Sure, I understand this. It's just that Steve said the problem only comes up when there are multiple accesses in a function (the first access fetches a fresh copy out of SRAM; if there are no other references in that function you don't have to worry about using a stale copy).

Lee countered with his one line example which may fail if the variable isn't volatile. And I say, even though it's one line (and one physical reference), it isn't a counterexample to Steve's comment, since during execution it is indeed multiple references.

And thanks for the validation on my loop question. Even a blind hog finds an acorn now and then.

Chuck Baird

"I wish I were dumber so I could be more certain about my opinions. It looks fun." -- Scott Adams

http://www.cbaird.org

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Furthermore, if you only access the variable within the isr and you want it persistance (ie remembers the value between isr calls), declare the variable inside the isr as 'static'

ISR(TIMER1_OVF_vect) 
{ 
static unsigned int value = 0;//only gets initialised on startup!
   //OCR1A = 0x000f; 

   if (value>=0x0fff) 
      value = 1; 

   OCR1A = value; 

   value+=1000; 
} 

No need for volatile here as no-one else can see the variable 'value' and thus no need to share it.

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My rules for persistent variables shared with interrupts are (compiler optimization on required):

    1. Variable only accessed in one ISR -> static within interrupt handler. 2. Variable shared between multiple blocked interrupts -> not volatile. The interrupts can not be interrupted and volatile leads to full RAM access on every read -> larger footprint.
    3. Variable shared between interruptible section (main thread / unblocked ISR - complete handler or partially by calling sei() ) and blocked interrupt: volatile. In case multiple accesses within the blocked section are required, create a local copy / do modifications / and write back to prevent full RAM access on every read
    4. Shared Variables > 8Bit need atomic access within interruptible sections.
Any suggestions / complains :?:

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Hi,

I have read about volatile before reading your answers. I added the volatile prefx to the variable. However i happens that OCR1A doesnt change dynamicly at all...

What else could be in this case?

Thx,

Nuno

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Try

  
OCR1AH=OCR1Avalue>>8;
OCR1AL=(unsigned char)OCR1Avalue;

Regards
A.R.Khorasani
http://www.instrumentalanalysis.com

Regards
A.R.Khorasani
http://www.instrumentalanalysis.com

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Quote:

Try

Why? GCC provides the 16 bit access.

But to the original question I'd like to see where 'value' is defined and any other code that might access it. I'd also be interested to learn how we even know that the overflow ISR is being called at all?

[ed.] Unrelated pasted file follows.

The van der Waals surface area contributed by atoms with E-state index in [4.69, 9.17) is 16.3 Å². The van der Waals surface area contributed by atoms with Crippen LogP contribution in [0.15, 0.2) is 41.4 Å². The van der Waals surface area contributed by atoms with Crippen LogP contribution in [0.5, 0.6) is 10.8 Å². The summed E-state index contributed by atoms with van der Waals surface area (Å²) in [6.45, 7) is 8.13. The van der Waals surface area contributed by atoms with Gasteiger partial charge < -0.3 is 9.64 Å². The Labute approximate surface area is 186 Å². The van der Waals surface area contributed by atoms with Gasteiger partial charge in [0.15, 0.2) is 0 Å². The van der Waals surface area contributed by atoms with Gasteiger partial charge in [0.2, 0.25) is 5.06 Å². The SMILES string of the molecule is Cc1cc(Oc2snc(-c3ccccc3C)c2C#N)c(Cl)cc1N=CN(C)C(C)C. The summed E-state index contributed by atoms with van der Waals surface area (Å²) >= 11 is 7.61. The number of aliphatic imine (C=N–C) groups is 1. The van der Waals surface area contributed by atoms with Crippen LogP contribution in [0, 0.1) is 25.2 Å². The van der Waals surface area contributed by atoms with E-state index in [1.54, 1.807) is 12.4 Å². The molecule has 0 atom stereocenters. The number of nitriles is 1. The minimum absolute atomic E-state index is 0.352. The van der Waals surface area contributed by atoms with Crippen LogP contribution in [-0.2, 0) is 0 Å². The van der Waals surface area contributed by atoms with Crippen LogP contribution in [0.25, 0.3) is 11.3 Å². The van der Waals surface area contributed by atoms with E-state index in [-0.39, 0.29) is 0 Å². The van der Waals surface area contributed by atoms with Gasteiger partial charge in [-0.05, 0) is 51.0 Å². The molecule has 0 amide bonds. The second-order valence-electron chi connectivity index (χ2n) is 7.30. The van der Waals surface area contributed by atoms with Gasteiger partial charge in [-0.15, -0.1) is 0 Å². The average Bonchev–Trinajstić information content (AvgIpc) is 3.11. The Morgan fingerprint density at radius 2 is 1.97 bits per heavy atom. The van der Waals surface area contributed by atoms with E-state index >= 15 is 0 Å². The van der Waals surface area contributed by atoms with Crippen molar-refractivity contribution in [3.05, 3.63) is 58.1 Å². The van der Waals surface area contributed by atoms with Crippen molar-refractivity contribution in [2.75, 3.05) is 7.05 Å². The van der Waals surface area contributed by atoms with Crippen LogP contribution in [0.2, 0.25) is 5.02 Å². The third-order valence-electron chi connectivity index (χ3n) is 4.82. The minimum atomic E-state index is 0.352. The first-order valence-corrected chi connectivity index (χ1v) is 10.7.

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All,

It may not be best practice but I thing I will stick to declaring all variables accessed by an int as volatile. I just don't have the time for enigmas.

A

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Andrew,

That's a curious strategy. Of all the code in an AVR it's often the case that the only really time critical code is that in the ISRs so why slug them with the most inefficient code if it's not needed? I'd learn the significance of 'volatile' and only use it when necessary. Somewhere round here it's summarised in one sentence... ;-)

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cliff,

The difficulty I have is that all of the code I now run on an AVR was ported from an 8051. I am probably dealing with around 200 variables that are accessed by the interrupt. I have moved as much of the data processing out of the interrupts but they still contain around 2000 (including comments)lines of code. I am working to reduce this but it requires a rethink of the hardware. (An additional 1Meg of print buffer space).

How well does my code bloated interrupts work you ask?

Well I have attached a picture of a print sample. We can print this info on a box traveling at around 200FPM at a rate of 100 boxes a minute. All the info is updated in real time. Clocks and box counts update for each box.

I understand your comment, but in my case I think if it works, don't fix it.

Thanks,

A

Attachment(s): 

Last Edited: Thu. May 28, 2009 - 06:09 PM
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sinosoidal wrote:
What else could be in this case?
Post more code snippets.

What is "value" before the first instance of the O.F. ISR? Is it zero?

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Very nice!
I've done a few thermal printers with AVRs, I'm not sure how to scale it directly..
Think in terms of 1000 pixels at > 2000 pixel lines/sec, on an 8 MHz AVR.

Tons of variables to play with, printheads segmented up, thermal history, etc.

How many pixels wide are the narrow elements in your barcode?

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dbvanhorn,

Thanks.

It works out to about 196 dpi. The inks have lots of bleed on virgin cardboard. The hole thing runs out of a handheld controller. Truth be told, I am working as fast as I can to add an internal buffer and MMC card slot. It is not easy to edit visual stuff on a 4X16 LCD character only display.